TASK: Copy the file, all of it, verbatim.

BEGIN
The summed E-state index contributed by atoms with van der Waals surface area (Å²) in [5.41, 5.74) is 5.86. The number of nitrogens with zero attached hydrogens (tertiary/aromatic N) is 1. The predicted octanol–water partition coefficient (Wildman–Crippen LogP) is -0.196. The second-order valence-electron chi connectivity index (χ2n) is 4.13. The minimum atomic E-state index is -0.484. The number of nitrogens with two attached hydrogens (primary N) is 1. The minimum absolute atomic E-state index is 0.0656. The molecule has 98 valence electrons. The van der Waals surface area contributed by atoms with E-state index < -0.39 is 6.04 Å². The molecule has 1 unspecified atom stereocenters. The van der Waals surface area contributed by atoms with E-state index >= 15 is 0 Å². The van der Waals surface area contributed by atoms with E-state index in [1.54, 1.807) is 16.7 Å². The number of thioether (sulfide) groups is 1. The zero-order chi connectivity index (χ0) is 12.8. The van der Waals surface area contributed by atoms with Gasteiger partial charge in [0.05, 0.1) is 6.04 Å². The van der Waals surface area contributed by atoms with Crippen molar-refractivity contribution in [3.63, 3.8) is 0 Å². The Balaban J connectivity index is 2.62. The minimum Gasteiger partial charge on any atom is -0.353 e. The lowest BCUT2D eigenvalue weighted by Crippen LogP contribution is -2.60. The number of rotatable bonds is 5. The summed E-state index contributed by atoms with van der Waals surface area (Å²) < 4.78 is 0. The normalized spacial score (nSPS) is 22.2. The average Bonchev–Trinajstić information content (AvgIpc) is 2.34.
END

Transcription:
The summed E-state index contributed by atoms with van der Waals surface area (Å²) in [5.41, 5.74) is 5.86. The number of nitrogens with zero attached hydrogens (tertiary/aromatic N) is 1. The predicted octanol–water partition coefficient (Wildman–Crippen LogP) is -0.196. The second-order valence-electron chi connectivity index (χ2n) is 4.13. The minimum atomic E-state index is -0.484. The number of nitrogens with two attached hydrogens (primary N) is 1. The minimum absolute atomic E-state index is 0.0656. The molecule has 98 valence electrons. The van der Waals surface area contributed by atoms with E-state index < -0.39 is 6.04 Å². The molecule has 1 unspecified atom stereocenters. The van der Waals surface area contributed by atoms with E-state index >= 15 is 0 Å². The van der Waals surface area contributed by atoms with E-state index in [1.54, 1.807) is 16.7 Å². The number of thioether (sulfide) groups is 1. The zero-order chi connectivity index (χ0) is 12.8. The van der Waals surface area contributed by atoms with Gasteiger partial charge in [0.05, 0.1) is 6.04 Å². The van der Waals surface area contributed by atoms with Crippen molar-refractivity contribution in [3.63, 3.8) is 0 Å². The Balaban J connectivity index is 2.62. The minimum Gasteiger partial charge on any atom is -0.353 e. The lowest BCUT2D eigenvalue weighted by Crippen LogP contribution is -2.60. The number of rotatable bonds is 5. The summed E-state index contributed by atoms with van der Waals surface area (Å²) < 4.78 is 0. The normalized spacial score (nSPS) is 22.2. The average Bonchev–Trinajstić information content (AvgIpc) is 2.34.